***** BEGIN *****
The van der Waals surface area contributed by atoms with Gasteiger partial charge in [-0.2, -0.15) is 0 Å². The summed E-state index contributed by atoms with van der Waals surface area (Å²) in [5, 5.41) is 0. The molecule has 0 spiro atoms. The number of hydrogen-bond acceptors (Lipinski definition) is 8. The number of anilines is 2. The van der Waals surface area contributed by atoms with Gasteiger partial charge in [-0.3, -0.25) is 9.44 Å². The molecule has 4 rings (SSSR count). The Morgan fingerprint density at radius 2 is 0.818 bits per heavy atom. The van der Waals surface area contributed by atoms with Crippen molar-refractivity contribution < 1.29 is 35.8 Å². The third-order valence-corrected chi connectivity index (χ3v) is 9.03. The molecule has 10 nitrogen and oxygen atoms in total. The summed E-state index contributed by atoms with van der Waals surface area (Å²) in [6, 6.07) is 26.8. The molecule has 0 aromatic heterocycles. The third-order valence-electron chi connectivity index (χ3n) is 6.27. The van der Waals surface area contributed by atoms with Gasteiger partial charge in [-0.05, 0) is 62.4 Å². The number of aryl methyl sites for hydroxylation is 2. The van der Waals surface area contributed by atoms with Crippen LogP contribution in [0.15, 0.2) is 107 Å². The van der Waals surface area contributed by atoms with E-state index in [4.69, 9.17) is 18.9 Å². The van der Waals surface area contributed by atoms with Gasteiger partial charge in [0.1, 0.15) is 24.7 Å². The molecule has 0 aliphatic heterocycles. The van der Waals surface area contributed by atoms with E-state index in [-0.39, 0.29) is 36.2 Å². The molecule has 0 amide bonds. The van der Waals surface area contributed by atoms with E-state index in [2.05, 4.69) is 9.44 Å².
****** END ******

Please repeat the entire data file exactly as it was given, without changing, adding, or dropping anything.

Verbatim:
The van der Waals surface area contributed by atoms with Gasteiger partial charge in [-0.2, -0.15) is 0 Å². The summed E-state index contributed by atoms with van der Waals surface area (Å²) in [5, 5.41) is 0. The molecule has 0 spiro atoms. The number of hydrogen-bond acceptors (Lipinski definition) is 8. The number of anilines is 2. The van der Waals surface area contributed by atoms with Gasteiger partial charge in [-0.3, -0.25) is 9.44 Å². The molecule has 4 rings (SSSR count). The Morgan fingerprint density at radius 2 is 0.818 bits per heavy atom. The van der Waals surface area contributed by atoms with Crippen molar-refractivity contribution < 1.29 is 35.8 Å². The third-order valence-corrected chi connectivity index (χ3v) is 9.03. The molecule has 10 nitrogen and oxygen atoms in total. The summed E-state index contributed by atoms with van der Waals surface area (Å²) in [6, 6.07) is 26.8. The molecule has 0 aromatic heterocycles. The third-order valence-electron chi connectivity index (χ3n) is 6.27. The van der Waals surface area contributed by atoms with Gasteiger partial charge in [-0.05, 0) is 62.4 Å². The number of aryl methyl sites for hydroxylation is 2. The van der Waals surface area contributed by atoms with Crippen LogP contribution in [0.15, 0.2) is 107 Å². The van der Waals surface area contributed by atoms with E-state index in [4.69, 9.17) is 18.9 Å². The van der Waals surface area contributed by atoms with Gasteiger partial charge in [0.1, 0.15) is 24.7 Å². The molecule has 0 aliphatic heterocycles. The van der Waals surface area contributed by atoms with E-state index in [-0.39, 0.29) is 36.2 Å². The molecule has 0 amide bonds. The van der Waals surface area contributed by atoms with E-state index in [2.05, 4.69) is 9.44 Å².